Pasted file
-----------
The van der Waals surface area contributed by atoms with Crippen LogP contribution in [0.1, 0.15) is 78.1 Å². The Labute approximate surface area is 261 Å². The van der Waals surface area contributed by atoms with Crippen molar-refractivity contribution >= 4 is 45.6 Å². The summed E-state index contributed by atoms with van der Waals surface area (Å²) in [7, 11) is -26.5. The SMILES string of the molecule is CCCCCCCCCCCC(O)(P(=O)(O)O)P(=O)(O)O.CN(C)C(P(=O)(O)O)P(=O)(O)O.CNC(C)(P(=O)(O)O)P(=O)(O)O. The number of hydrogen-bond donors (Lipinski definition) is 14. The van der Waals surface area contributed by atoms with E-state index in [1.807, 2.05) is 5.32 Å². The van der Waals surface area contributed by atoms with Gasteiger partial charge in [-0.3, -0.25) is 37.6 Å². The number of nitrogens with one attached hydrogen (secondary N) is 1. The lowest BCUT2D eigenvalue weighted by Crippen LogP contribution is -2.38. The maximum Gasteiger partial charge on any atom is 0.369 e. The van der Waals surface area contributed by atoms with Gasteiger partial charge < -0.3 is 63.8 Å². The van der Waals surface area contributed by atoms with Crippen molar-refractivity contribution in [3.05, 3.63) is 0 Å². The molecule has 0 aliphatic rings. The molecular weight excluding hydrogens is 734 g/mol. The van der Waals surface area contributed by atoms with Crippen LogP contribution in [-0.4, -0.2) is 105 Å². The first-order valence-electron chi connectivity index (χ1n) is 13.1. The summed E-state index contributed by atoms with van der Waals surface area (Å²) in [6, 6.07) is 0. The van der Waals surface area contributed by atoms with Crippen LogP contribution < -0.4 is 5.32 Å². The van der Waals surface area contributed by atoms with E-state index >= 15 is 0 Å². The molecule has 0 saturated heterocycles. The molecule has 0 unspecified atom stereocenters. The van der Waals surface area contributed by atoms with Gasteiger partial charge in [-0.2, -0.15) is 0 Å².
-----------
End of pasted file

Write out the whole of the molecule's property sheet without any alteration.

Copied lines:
The van der Waals surface area contributed by atoms with Crippen LogP contribution in [0.1, 0.15) is 78.1 Å². The Labute approximate surface area is 261 Å². The van der Waals surface area contributed by atoms with Crippen molar-refractivity contribution >= 4 is 45.6 Å². The summed E-state index contributed by atoms with van der Waals surface area (Å²) in [7, 11) is -26.5. The SMILES string of the molecule is CCCCCCCCCCCC(O)(P(=O)(O)O)P(=O)(O)O.CN(C)C(P(=O)(O)O)P(=O)(O)O.CNC(C)(P(=O)(O)O)P(=O)(O)O. The number of hydrogen-bond donors (Lipinski definition) is 14. The van der Waals surface area contributed by atoms with E-state index in [1.807, 2.05) is 5.32 Å². The van der Waals surface area contributed by atoms with Gasteiger partial charge in [-0.3, -0.25) is 37.6 Å². The number of nitrogens with one attached hydrogen (secondary N) is 1. The lowest BCUT2D eigenvalue weighted by Crippen LogP contribution is -2.38. The maximum Gasteiger partial charge on any atom is 0.369 e. The van der Waals surface area contributed by atoms with Gasteiger partial charge < -0.3 is 63.8 Å². The van der Waals surface area contributed by atoms with Crippen molar-refractivity contribution in [3.05, 3.63) is 0 Å². The molecule has 0 aliphatic rings. The molecular weight excluding hydrogens is 734 g/mol. The van der Waals surface area contributed by atoms with Crippen LogP contribution in [-0.4, -0.2) is 105 Å². The first-order valence-electron chi connectivity index (χ1n) is 13.1. The summed E-state index contributed by atoms with van der Waals surface area (Å²) in [6, 6.07) is 0. The van der Waals surface area contributed by atoms with Crippen LogP contribution < -0.4 is 5.32 Å². The van der Waals surface area contributed by atoms with E-state index >= 15 is 0 Å². The molecule has 0 saturated heterocycles. The molecule has 0 unspecified atom stereocenters. The van der Waals surface area contributed by atoms with Gasteiger partial charge in [-0.2, -0.15) is 0 Å².